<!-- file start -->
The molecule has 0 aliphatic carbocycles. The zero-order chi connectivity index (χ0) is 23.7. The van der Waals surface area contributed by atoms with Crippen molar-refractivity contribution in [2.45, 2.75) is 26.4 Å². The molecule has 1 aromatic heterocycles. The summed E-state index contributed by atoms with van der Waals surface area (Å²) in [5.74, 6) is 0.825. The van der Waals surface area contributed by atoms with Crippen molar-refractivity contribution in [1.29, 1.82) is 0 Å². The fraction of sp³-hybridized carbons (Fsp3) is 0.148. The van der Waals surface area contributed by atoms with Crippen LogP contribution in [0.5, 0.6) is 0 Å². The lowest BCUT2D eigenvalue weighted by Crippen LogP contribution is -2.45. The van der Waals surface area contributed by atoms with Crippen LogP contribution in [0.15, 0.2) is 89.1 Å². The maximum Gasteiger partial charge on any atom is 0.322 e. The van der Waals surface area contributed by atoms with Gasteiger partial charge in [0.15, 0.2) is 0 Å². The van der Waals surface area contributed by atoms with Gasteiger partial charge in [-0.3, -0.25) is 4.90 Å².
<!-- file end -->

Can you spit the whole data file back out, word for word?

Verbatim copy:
The molecule has 0 aliphatic carbocycles. The zero-order chi connectivity index (χ0) is 23.7. The van der Waals surface area contributed by atoms with Crippen molar-refractivity contribution in [2.45, 2.75) is 26.4 Å². The molecule has 1 aromatic heterocycles. The summed E-state index contributed by atoms with van der Waals surface area (Å²) in [5.74, 6) is 0.825. The van der Waals surface area contributed by atoms with Crippen molar-refractivity contribution in [1.29, 1.82) is 0 Å². The fraction of sp³-hybridized carbons (Fsp3) is 0.148. The van der Waals surface area contributed by atoms with Crippen LogP contribution in [0.5, 0.6) is 0 Å². The lowest BCUT2D eigenvalue weighted by Crippen LogP contribution is -2.45. The van der Waals surface area contributed by atoms with Crippen LogP contribution in [0.15, 0.2) is 89.1 Å². The maximum Gasteiger partial charge on any atom is 0.322 e. The van der Waals surface area contributed by atoms with Gasteiger partial charge in [0.15, 0.2) is 0 Å². The van der Waals surface area contributed by atoms with Gasteiger partial charge in [-0.3, -0.25) is 4.90 Å².